For a leave request based on a school closing or child care provider unavailability, the statement should include the name and age of the child (or children) to be cared for, the name of the school or place of care that has closed, and a representation that no other person will be providing care for the child during the leave. If a child who needs care is 15 or older, the employee must affirm that there are special circumstances (but need not explain them) — the IRS otherwise assumes kids 15 and older can take care of themselves for the length of a workday.
According to the DOL, this is the extent of the documentation you may require.
We have an FFCRA Leave Request Form available in Comply that asks employees for in the information necessary based on their reason for leave.
This information is made available by ThinkHR
April 2, 2020
On March 18, 2020, President Trump signed the Family First Coronavirus Response Act in response to the spread of COVID-19. The Act is an economic stimulus plan that affects coverage for COVID-19 testing and provides expanded federal family and medical leave and a new federal paid sick leave law.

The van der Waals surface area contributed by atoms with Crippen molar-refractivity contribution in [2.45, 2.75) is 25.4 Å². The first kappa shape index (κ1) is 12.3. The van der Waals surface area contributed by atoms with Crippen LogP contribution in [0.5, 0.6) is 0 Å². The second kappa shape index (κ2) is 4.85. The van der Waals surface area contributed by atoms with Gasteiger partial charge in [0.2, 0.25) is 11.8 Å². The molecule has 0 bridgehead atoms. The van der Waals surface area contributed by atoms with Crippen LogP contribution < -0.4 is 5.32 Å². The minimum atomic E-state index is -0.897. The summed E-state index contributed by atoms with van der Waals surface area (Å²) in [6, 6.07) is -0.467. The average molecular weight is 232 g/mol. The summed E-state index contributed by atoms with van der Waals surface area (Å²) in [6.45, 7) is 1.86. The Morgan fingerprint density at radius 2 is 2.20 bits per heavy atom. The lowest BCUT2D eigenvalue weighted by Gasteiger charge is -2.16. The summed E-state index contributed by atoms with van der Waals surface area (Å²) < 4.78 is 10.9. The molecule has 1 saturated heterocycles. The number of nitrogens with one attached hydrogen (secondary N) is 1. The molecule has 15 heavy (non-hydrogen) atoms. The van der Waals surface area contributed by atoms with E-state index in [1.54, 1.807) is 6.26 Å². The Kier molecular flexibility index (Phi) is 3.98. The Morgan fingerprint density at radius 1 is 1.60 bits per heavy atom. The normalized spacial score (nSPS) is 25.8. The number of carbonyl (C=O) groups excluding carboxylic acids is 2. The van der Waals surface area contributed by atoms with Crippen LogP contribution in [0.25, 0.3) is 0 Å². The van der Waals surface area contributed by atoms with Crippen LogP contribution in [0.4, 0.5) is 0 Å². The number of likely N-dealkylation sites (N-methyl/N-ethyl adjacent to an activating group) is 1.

This is brand new and we are awaiting more details. This is the best information I have found so far explaining how it works and how the tax credit to pay for it will work for employers.
There is still time to contribute tax-deductible dollars for 2019 if you are looking for ways to reduce your tax burden. You must have been covered under a qualified High Deductible Health Plan "HDHP" and not be covered under any other health insurance (spouse, Medicare, TriCare). If so, you can contribute up to $3,500 and if you have dependents on your plan up to $7,000. For those over age 55 there is a $1,000 catch up contribution. You can contribute until you file your taxes or April 15th.
If you contributed for last year there are three forms you will need to file your taxes. IRS form 1099-SA shows the amount of money you spent from your HSA during the tax year. IRS form 5498-SA shows the amount of money deposited into your HSA for last year. IRS form 8889 is the form you fill out and submit with your tax return.